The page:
Comming back to your earlier comments: all of this chaos-style shenanigans or "Battle-royale" as the kids are hyping it, is all just re-trending of the very first games (like GTA 3 ) that invented that ope-world-chaos-like style of just screwing around - and as Psychoman said, you could have fun without other people! But, ofc, back then games were cared for and had a lot of additional content from the very ALPHA version of the game...

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19:41 May-06-2018

Fornite is great,frequent updates,good netcode,stability, no hackers but I hate base building in this game and its arcade style of shooting(you don't need much skill for aiming). When I compare it with PUBG it just won,pubg is super broken after last update,it doesn't get so much updates and aiming gone to hell since last update. I'd love to play fortnite in some kind of mode where you can't build. I don't like that stuff.

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20:54 May-06-2018

I gave up on playing Fortnite mainly because of building.

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19:14 May-06-2018

I think Fortnite is great but I can't give them much praise when they have $20 skins. I don't care that it's cosmetic only, they shouldn't be charging that much. They pump them out pretty often and it's great that they listen to the fans for ideas but I think they can afford to be charging a lot less.

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17:58 May-06-2018

Haven't tried FN:BR yet. Sounds interesting, but one of the reasons why I tend to avoid MP games are hackers/cheaters. Is that problem as bad as in PUBGs?

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18:24 May-06-2018

I don' think I've come across any hackers yet, though I'm in Europe and maybe if you are in Asia things may be different, hear there are a lot of hackers there.

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19:46 May-06-2018

Out of the many, many matches I've played, I don't think I've come across a single cheater, or at least noticed any.

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17:16 May-06-2018

Am I the only one that still prefers PUBG?

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17:58 May-06-2018

Look, Fortnite is free and people who have played Fortnite doesn't necessarily played PUBG, so they can't compare it. Hence, Fortnite automatically wins.

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11:56 May-08-2018

What did i said to get downvotes ? It's true , FREE TO PLAY tag matters a lot sometimes.

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13:16 May-08-2018

Just because a game is free, that doesn't automatically make it better. I also never said PUBG was the better game, I just said that i enjoy it more.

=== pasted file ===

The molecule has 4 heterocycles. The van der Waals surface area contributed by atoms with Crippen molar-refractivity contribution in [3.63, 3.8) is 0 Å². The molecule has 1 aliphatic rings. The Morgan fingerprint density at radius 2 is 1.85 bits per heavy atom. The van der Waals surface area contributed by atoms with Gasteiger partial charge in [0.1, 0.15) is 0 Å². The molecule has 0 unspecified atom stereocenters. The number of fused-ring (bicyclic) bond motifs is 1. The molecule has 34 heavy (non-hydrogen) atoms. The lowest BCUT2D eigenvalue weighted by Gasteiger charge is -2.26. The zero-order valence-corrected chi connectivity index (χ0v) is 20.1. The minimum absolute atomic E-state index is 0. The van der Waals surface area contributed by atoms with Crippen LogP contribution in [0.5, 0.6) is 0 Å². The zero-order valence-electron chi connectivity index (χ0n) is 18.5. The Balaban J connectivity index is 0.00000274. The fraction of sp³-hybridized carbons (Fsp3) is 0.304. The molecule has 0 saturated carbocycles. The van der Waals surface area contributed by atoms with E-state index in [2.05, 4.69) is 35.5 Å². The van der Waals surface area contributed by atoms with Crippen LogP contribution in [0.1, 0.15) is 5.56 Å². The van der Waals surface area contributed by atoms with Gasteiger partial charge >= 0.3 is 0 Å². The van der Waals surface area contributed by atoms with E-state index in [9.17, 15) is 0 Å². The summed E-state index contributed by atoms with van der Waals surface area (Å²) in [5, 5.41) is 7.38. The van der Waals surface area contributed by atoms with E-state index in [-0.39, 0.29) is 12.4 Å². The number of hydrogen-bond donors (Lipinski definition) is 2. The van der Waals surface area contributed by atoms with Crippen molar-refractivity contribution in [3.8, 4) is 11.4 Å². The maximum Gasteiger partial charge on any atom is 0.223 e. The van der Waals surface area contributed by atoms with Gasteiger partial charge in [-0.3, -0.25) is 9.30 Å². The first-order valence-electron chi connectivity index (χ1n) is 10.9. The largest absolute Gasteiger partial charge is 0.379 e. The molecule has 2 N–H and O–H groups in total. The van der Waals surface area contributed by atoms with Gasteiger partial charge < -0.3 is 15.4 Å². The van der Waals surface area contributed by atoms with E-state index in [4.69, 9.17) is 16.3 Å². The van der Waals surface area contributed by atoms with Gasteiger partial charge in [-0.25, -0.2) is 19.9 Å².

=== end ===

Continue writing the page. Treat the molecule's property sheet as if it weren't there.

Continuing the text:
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22:17 May-08-2018

The topic was about service done right. Moreoevr , when i said " . . . automatically wins . . " you don't know in what context. AND When you said , you still prefer PUBG, I couldn't relate beacause like me, there are vast number of gamers out there who didn't tried that game just because it looked uninteresting. But did tried FORTNITE not because it was cool , but it wasn't hurting our pockets, thus whole argument seems going weird and misinterpreted.

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16:56 May-06-2018

What about World of Warcraft?

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18:22 May-06-2018

what about it?

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20:11 May-06-2018

World of Warcraft as a "Pioneering Example of Games as a Service Done Right".
They did it right for almost 7 years and are still going strong.

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20:55 May-06-2018

You've got a point there.

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10:38 May-08-2018

It's a great game but the subscription-based nature doesn't really cut it in this day and age. It's relying on all of those millions who've been playing it for years, and I'd honestly be surprised if there are all that many brand new players coming in.

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10:53 May-08-2018

I'm not sure about retro-vs-new players, but they keep a constant 8 mil + subscribers. I'd say they are still doing fine, at least for now. Still, they should soon freshen up a bit, I'm honestly surprised that so many people have hung around for so long (what, 14 years now! Damn...). Usually, between big updates, most people stop playing and then come back for 2-3 months - but if there are people that are form the very beginning up till now, thats 15$ x 168 months... damn

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12:56 May-08-2018

Mmm, definitely a huge success still, just a very different style to what most are used to now. While I obviously don't think every game should be delivered as a service, I do think ones like Fortnite are nice in that if I don't play for 3 months I'm not going to come back and find myself behind a leveling or gear curve. It's just kind of neat because this isn't a game that I'm going to play day after day, I'd get bored, but when an interesting update like this arrives I can hop in and have a few games without committing any money. It's what puts me off FFXIV. I like it but I can't play it regularly enough to justify a subscription really, but if it was F2P with optional purchases I'd probably be more inclined to play it every so often.

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19:43 May-06-2018

World of Warcraft is no longer the most played game for few expasions and many years. World of Tanks surpassed it.